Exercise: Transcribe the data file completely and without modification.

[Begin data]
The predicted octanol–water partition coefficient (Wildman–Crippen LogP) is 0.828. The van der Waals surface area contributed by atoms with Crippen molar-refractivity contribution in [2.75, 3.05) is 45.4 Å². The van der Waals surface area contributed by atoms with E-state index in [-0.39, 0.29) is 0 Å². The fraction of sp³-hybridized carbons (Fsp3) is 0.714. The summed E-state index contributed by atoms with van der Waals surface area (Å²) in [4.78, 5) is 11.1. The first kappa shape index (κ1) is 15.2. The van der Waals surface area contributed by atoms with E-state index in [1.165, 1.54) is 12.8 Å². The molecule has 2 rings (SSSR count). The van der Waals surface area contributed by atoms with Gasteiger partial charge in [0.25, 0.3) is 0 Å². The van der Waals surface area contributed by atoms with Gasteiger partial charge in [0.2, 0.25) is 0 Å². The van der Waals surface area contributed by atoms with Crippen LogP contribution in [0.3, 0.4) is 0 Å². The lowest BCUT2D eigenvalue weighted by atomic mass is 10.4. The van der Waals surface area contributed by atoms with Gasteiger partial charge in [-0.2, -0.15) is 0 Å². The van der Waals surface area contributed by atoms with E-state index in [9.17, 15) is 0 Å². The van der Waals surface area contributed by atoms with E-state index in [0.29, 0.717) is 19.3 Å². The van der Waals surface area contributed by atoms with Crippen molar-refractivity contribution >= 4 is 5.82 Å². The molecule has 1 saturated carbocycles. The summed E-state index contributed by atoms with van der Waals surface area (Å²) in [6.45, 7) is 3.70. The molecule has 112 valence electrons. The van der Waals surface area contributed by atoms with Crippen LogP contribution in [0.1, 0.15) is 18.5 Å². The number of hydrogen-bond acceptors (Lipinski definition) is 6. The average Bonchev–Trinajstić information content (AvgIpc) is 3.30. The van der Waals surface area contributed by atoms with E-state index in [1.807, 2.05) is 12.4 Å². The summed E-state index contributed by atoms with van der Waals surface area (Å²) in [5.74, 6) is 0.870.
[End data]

The predicted octanol–water partition coefficient (Wildman–Crippen LogP) is 0.828. The van der Waals surface area contributed by atoms with Crippen molar-refractivity contribution in [2.75, 3.05) is 45.4 Å². The van der Waals surface area contributed by atoms with E-state index in [-0.39, 0.29) is 0 Å². The fraction of sp³-hybridized carbons (Fsp3) is 0.714. The summed E-state index contributed by atoms with van der Waals surface area (Å²) in [4.78, 5) is 11.1. The first kappa shape index (κ1) is 15.2. The van der Waals surface area contributed by atoms with E-state index in [1.165, 1.54) is 12.8 Å². The molecule has 2 rings (SSSR count). The van der Waals surface area contributed by atoms with Gasteiger partial charge in [0.25, 0.3) is 0 Å². The van der Waals surface area contributed by atoms with Gasteiger partial charge in [0.2, 0.25) is 0 Å². The van der Waals surface area contributed by atoms with Crippen LogP contribution in [0.3, 0.4) is 0 Å². The lowest BCUT2D eigenvalue weighted by atomic mass is 10.4. The van der Waals surface area contributed by atoms with Gasteiger partial charge in [-0.2, -0.15) is 0 Å². The van der Waals surface area contributed by atoms with E-state index in [9.17, 15) is 0 Å². The van der Waals surface area contributed by atoms with E-state index in [0.29, 0.717) is 19.3 Å². The van der Waals surface area contributed by atoms with Crippen molar-refractivity contribution >= 4 is 5.82 Å². The molecule has 1 saturated carbocycles. The summed E-state index contributed by atoms with van der Waals surface area (Å²) in [6.45, 7) is 3.70. The molecule has 112 valence electrons. The van der Waals surface area contributed by atoms with Crippen LogP contribution in [0.1, 0.15) is 18.5 Å². The number of hydrogen-bond acceptors (Lipinski definition) is 6. The average Bonchev–Trinajstić information content (AvgIpc) is 3.30. The van der Waals surface area contributed by atoms with E-state index in [1.807, 2.05) is 12.4 Å². The summed E-state index contributed by atoms with van der Waals surface area (Å²) in [5.74, 6) is 0.870.